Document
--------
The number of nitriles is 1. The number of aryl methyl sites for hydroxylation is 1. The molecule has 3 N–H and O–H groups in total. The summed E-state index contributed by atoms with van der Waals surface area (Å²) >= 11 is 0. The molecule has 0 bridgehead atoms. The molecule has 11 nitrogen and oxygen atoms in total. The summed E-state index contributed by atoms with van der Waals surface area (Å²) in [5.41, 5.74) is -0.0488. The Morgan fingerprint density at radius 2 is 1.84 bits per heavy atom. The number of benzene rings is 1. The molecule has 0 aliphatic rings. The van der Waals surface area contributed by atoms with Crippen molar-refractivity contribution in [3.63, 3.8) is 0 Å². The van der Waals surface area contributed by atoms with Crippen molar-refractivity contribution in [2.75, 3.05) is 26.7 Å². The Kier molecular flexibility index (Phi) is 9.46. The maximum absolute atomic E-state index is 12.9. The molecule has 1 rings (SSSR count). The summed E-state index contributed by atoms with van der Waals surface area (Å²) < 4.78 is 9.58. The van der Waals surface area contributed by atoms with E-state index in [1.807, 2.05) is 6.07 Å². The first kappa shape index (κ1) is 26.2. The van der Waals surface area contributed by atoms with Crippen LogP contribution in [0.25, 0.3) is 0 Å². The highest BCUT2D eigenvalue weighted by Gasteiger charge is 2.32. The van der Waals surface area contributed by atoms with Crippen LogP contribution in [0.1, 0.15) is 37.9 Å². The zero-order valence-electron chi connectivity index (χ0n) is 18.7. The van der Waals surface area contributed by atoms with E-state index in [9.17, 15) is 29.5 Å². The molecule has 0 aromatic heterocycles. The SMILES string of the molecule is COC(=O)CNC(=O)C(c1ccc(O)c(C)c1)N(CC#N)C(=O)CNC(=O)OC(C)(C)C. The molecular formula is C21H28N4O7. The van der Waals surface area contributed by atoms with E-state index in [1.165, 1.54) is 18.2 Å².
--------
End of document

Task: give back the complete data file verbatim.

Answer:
The number of nitriles is 1. The number of aryl methyl sites for hydroxylation is 1. The molecule has 3 N–H and O–H groups in total. The summed E-state index contributed by atoms with van der Waals surface area (Å²) >= 11 is 0. The molecule has 0 bridgehead atoms. The molecule has 11 nitrogen and oxygen atoms in total. The summed E-state index contributed by atoms with van der Waals surface area (Å²) in [5.41, 5.74) is -0.0488. The Morgan fingerprint density at radius 2 is 1.84 bits per heavy atom. The number of benzene rings is 1. The molecule has 0 aliphatic rings. The van der Waals surface area contributed by atoms with Crippen molar-refractivity contribution in [3.63, 3.8) is 0 Å². The van der Waals surface area contributed by atoms with Crippen molar-refractivity contribution in [2.75, 3.05) is 26.7 Å². The Kier molecular flexibility index (Phi) is 9.46. The maximum absolute atomic E-state index is 12.9. The molecule has 1 rings (SSSR count). The summed E-state index contributed by atoms with van der Waals surface area (Å²) < 4.78 is 9.58. The van der Waals surface area contributed by atoms with E-state index in [1.807, 2.05) is 6.07 Å². The first kappa shape index (κ1) is 26.2. The van der Waals surface area contributed by atoms with Crippen LogP contribution in [0.25, 0.3) is 0 Å². The highest BCUT2D eigenvalue weighted by Gasteiger charge is 2.32. The van der Waals surface area contributed by atoms with Crippen LogP contribution in [0.1, 0.15) is 37.9 Å². The zero-order valence-electron chi connectivity index (χ0n) is 18.7. The van der Waals surface area contributed by atoms with E-state index in [9.17, 15) is 29.5 Å². The molecule has 0 aromatic heterocycles. The SMILES string of the molecule is COC(=O)CNC(=O)C(c1ccc(O)c(C)c1)N(CC#N)C(=O)CNC(=O)OC(C)(C)C. The molecular formula is C21H28N4O7. The van der Waals surface area contributed by atoms with E-state index in [1.165, 1.54) is 18.2 Å².